Suzanne Davenport still wears a memorial bracelet and has a green ribbon with a "Be Kind" magnet on her car to honor the 26 children and educators killed at the local elementary school. A resident of Newtown's Sandy Hook section, she knew some of the victims, and she knows survivors.
But like many of her neighbors, Davenport avoids telling strangers she is from Newtown.
"I was recently at a wedding shower, and a woman saw my bracelet and said, 'Oh, you're from Sandy Hook?" Davenport said. "And she started in. I said, 'This is a shower, let's just let it be a happy occasion.' She started in again and I had to say, 'I really don't think this is the time or the place to be discussing this.'"
Five years into the town's recovery, residents have adopted various strategies to deal with being from a place whose name has become synonymous with horrifying tragedy. A young man gunned down 20 first-graders and six staff members at Sandy Hook Elementary on Dec. 14, 2012.
When they travel into the world beyond the otherwise bucolic bedroom community of 28,000 people, some Newtown residents keep their roots to themselves to avoid debates over gun control and mental health. Others have found themselves dealing with awkward silences, or accepting condolences on behalf of an entire town.
It can be just as difficult to get no reaction when telling people they are from Newtown, Eileen Byrnes, a yoga instructor who has lived in town for 30 years.
"I want to say to them, 'Did you forget? Do you not remember what happened? How can you not know that this happened?" she said. "So, when you are outside of Newtown, it's a very interesting dance of how to react or how not to react."
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It's a familiar burden to people from other communities that have become known to the world through mass shootings, including at Columbine High School and Virginia Tech, and more recently in San Bernardino, California, and Sutherland Springs, Texas.
Jane Hammond, who was superintendent of schools for Jefferson County, Colorado, at the time of the 1999 shooting at Columbine, said the connection to the massacre became inescapable for the entire district.
"We had 144 schools in our district, and people decided the name of the district was Columbine," she said.
"I don't think the pain goes away. You learn to live with it," Hammond said. "But anniversaries are hard. The only tears I shed at the time were at the children's funerals and a staff member's funeral. On the fifth anniversary, I sobbed."
At Virginia Tech, where a gunman killed 32 people in April 2007, the tragedy will always be identified with the university — but so will the way the school responded, spokesman Mark Owczarski said.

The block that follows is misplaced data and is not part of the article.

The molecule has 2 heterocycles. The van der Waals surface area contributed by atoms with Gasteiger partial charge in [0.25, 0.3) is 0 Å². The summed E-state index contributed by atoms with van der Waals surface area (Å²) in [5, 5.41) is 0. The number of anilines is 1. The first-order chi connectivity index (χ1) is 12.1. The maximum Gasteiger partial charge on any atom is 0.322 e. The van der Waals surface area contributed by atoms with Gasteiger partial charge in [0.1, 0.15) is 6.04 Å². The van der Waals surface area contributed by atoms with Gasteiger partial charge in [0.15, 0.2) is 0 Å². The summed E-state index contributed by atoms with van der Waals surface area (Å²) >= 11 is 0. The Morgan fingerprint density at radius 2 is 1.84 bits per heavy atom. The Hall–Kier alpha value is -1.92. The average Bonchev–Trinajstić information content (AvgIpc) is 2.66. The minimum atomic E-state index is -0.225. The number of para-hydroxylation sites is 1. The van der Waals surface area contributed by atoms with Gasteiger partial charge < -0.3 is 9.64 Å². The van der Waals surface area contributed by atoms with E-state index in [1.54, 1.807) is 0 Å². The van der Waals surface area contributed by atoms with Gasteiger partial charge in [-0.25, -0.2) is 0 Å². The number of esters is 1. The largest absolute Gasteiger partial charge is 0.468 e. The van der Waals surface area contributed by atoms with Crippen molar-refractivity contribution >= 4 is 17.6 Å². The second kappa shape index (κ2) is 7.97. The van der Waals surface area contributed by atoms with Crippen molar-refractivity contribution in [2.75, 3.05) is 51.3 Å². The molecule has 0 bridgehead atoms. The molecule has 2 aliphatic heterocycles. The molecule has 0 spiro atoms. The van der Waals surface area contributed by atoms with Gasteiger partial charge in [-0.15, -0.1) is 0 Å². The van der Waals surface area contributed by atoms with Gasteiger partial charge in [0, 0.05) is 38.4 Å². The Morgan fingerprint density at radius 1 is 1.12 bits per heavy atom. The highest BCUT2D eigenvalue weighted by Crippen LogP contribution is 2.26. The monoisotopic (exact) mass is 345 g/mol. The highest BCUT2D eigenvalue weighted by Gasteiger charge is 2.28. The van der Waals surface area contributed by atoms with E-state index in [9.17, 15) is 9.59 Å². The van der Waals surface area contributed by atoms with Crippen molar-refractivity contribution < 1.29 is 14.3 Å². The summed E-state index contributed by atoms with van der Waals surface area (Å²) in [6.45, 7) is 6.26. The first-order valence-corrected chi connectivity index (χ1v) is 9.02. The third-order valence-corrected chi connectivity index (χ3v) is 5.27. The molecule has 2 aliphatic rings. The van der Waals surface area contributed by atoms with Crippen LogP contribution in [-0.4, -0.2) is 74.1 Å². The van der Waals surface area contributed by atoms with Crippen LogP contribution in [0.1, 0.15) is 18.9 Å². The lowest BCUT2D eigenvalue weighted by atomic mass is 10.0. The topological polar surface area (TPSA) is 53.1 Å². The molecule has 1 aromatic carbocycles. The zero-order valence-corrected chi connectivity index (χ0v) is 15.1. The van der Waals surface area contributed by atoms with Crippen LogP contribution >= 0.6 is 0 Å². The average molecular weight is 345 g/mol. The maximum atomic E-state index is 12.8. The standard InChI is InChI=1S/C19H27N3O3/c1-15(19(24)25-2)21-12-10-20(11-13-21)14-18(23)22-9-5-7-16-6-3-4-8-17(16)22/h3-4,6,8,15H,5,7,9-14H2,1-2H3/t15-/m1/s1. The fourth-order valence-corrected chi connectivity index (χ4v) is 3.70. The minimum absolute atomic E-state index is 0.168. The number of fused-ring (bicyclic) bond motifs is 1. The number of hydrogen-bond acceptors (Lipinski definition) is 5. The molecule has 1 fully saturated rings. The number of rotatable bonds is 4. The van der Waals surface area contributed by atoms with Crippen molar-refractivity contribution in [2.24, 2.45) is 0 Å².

"I think people saw the true character of Virginia Tech, Sandy Hook, Orlando; more recently Las Vegas and Sutherland Springs," he said. "It's what people see in that time that defines you. People saw our community coming together and standing together."
Pat Llodra, who led Newtown through the tragedy as the head of its governing board, said most people she meets just want to express how deeply they were touched, and she gladly accepts the grace of the outside world.
But, she said, there is a delicate balance between honoring the past and being defined by it. The town has always been a safe place for families, with good schools, she said.
"This is something that happened to us; we didn't cause it," said Llodra, who recently retired. "It's part of our history, but it is not who we are."
The tragedy is still present for residents in different ways, said Mary Ann Jacob, who was a library clerk in the school the day of the shooting and hid students in a supply closet.
"Some days it sits quietly by your side, and you acknowledge it and know it's there and move on with your day," she said. "Other days it's a really hard, difficult burden to bear."
Robin Fitzgerald once took a group of older Newtown kids to Michigan to compete in an international problem-solving competition. The reaction to her team — with coaches and parents constantly trying to acknowledge the Sandy Hook shooting — became a problem.
"Our kids just wanted to go and be just who they were," she said. "We felt like we had to get between our kids and people who were legitimately just trying to give them love. They would burst into tears, and our kids had no idea what to do, what to say."
Some improvements have come from the town's trauma, Jacob said. Neighbors have gotten to know one another, and many have become involved in charities or community projects.
It's a lesson, she said, the outside world can learn from Newtown.
"Stop telling me how bad you feel, and do something," said Jacob, who became the chair of the town's legislative council in 2013. "Make a difference."